Waiting Joyfully

I must confess, I get swept up in the holiday season and not always in the best of ways.  My love of autumn, as I’ve written about previously, gives way to the post Thanksgiving checklists and the busy nature of the Advent/Christmas/New Year’s season.  Decorating for Christmas, shopping for presents, baking cookies, planning dinners, and trying to avoid the bad weather are many of the things that start to weigh on me, and I often push aside the real meaning for this whole season.  But this year, I am hoping to be more mindful of Advent, the coming of Jesus.


Spirituality, I plan to continue with my beautiful daily refections in my faith reading from In Conversation with God by Fr. Francis Fernandez-Carvajal.  Even though I’ve reread these volumes for quite a few years I always manage to glean something new and insightful from them, quite possibly because of the different set of circumstances I am in from when I previously read these meditations and, therefore, I am more disposed to hearing the message needed at the present time.  The Advent reflections in Volume One are my most favorite and seem to help me ponder in my heart the beauty of this holy season.


I also decided I would participate in the “Best Advent Ever” program through the Dynamic Catholic Institute.  Beginning on the first Sunday of Advent, it is described as a daily email with “short inspirational videos from Matthew Kelly and Dr. Allen Hunt, practical tips to incorporate into your everyday life, and personal stories from Dynamic Catholic team members.”  I hope I can really listen and reflect on the messages presented in the videos.

When I was teaching religion class to my sixth graders this Sunday we were discussing Advent and how it is a time of joyful waiting.  Those two words together, “joyful” and “waiting,” seem like an oxymoron because there’s nothing about waiting that is joyful for me.  I tend to be on the impatient side as my husband will confirm.   Advent is also a ‘Little Lent” for all of us and this would be a perfect sacrifice for me this Advent, that when I am in situations that require me to be patient, I should wait in a spirit of joyfulness instead of anger, annoyance, and irritation.  I’ll let you know how successful I am, but prayers would help.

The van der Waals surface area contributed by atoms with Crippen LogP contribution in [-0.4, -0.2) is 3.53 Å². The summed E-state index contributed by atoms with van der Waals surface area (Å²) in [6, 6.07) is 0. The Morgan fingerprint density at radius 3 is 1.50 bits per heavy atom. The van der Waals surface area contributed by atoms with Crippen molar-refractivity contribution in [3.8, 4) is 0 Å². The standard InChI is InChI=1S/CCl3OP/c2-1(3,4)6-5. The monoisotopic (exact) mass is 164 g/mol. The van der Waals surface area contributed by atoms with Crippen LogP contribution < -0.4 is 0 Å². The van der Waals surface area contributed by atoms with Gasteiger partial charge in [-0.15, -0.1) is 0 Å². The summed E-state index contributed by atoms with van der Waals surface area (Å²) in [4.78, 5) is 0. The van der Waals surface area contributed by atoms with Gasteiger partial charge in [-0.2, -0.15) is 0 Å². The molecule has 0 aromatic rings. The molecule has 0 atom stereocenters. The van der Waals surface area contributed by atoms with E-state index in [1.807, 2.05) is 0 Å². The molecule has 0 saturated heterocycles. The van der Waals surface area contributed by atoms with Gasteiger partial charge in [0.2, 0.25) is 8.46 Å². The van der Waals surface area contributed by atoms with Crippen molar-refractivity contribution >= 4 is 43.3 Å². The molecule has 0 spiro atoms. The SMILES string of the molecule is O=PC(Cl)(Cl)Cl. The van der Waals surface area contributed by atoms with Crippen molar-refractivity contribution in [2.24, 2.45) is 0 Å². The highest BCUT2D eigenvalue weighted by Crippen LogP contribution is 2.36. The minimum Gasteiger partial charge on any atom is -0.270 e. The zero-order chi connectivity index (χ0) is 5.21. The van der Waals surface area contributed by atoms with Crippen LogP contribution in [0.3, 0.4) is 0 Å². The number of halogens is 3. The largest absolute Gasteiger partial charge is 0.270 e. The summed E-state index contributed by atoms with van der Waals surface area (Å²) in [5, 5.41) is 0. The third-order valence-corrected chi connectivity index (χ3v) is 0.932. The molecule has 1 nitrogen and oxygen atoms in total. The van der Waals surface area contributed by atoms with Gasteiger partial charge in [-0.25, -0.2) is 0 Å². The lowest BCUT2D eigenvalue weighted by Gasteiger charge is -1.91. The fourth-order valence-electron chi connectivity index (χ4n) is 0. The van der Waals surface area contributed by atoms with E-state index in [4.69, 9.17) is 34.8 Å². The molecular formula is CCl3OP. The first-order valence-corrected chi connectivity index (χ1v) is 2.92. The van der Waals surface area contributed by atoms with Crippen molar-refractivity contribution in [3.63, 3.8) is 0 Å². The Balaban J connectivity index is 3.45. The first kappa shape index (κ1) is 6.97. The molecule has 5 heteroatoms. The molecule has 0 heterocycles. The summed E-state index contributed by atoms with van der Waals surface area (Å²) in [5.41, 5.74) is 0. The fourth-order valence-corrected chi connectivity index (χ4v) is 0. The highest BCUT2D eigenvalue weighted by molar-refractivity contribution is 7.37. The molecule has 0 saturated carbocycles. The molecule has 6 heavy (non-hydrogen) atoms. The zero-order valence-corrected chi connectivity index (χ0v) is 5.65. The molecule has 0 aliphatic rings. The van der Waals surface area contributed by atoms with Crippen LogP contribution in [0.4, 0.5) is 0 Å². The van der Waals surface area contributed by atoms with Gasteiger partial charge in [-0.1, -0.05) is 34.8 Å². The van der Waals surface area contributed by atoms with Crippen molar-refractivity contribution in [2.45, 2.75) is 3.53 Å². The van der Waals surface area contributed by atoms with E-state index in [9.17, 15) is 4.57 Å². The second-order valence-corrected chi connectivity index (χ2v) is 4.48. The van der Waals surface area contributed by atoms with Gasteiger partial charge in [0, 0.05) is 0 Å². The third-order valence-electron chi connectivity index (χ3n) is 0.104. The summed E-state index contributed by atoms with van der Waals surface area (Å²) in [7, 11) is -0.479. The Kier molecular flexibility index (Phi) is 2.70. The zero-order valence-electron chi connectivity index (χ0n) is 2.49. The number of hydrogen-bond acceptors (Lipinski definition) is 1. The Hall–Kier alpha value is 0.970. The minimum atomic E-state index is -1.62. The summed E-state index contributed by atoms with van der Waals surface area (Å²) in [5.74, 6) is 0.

Getting stressed out during the holidays is usually a slippery slope for me, as I start to neglect the spiritual side of the season.  I don’t like being under pressure while I shop and if I wait too long or don’t know what I what to purchase, I do a bad job with the shopping.  To take some pressure off I actually ask my loved ones for gift ideas.  Many websites now allow shoppers to create a “wish list” and it’s been great getting ideas from my kids for both themselves and the grandchildren.  However, my son still likes the element of surprise and rarely gives me any gift ideas, yet he has the uncanny ability to guess exactly what’s inside each of his wrapped presents every year.

Another way I’m taking some of the stress out of the holidays is referencing my ‘Remembrance Book.’  In a colorful notebook I purchased I started writing down important things I wanted to remember over the years – past gifts given, dinners hosted, things of note that allow me not to repeat menus, give similar gifts, or replicate any disasters from the past.  It used to bother me that I could not remember what I had given as a gift before or made for a special meal.  It’s been extremely helpful to reference my notes as I think about what direction I’d like to head for gifts and holiday dinners.  I’ve organized it by month and I simply write about the special event that happened, dishes I prepared, and any pertinent details that would help me in the future.  So this year, as I look over last year’s Christmas entry, I know that I will need to avoid making too many appetizers and to start making the main dinner dish an hour sooner if I expect to be dressed for company in time for their arrival.


Over the years I’ve tried very hard to reduce the number of totes containing Christmas decorations while keeping only the items I truly want to have in my home.  Being an elementary school teacher in the past, I received enough ornaments each Christmas to decorate at least three trees.  At one point I must have had a dozen totes and boxes of Christmas stuff, but now I only have about six totes and if I can only stop myself from buying more snowmen I will be able to keep to that exact number of totes.  This week I plan to tackle the decorating and will be able to check that chore off the list.


I hope I will be able to keep spirits high and stress low this Advent.  I hope you, too, will have an Advent filled with many graces and blessings.  What are you doing to prepare for the coming of Jesus this Christmas?



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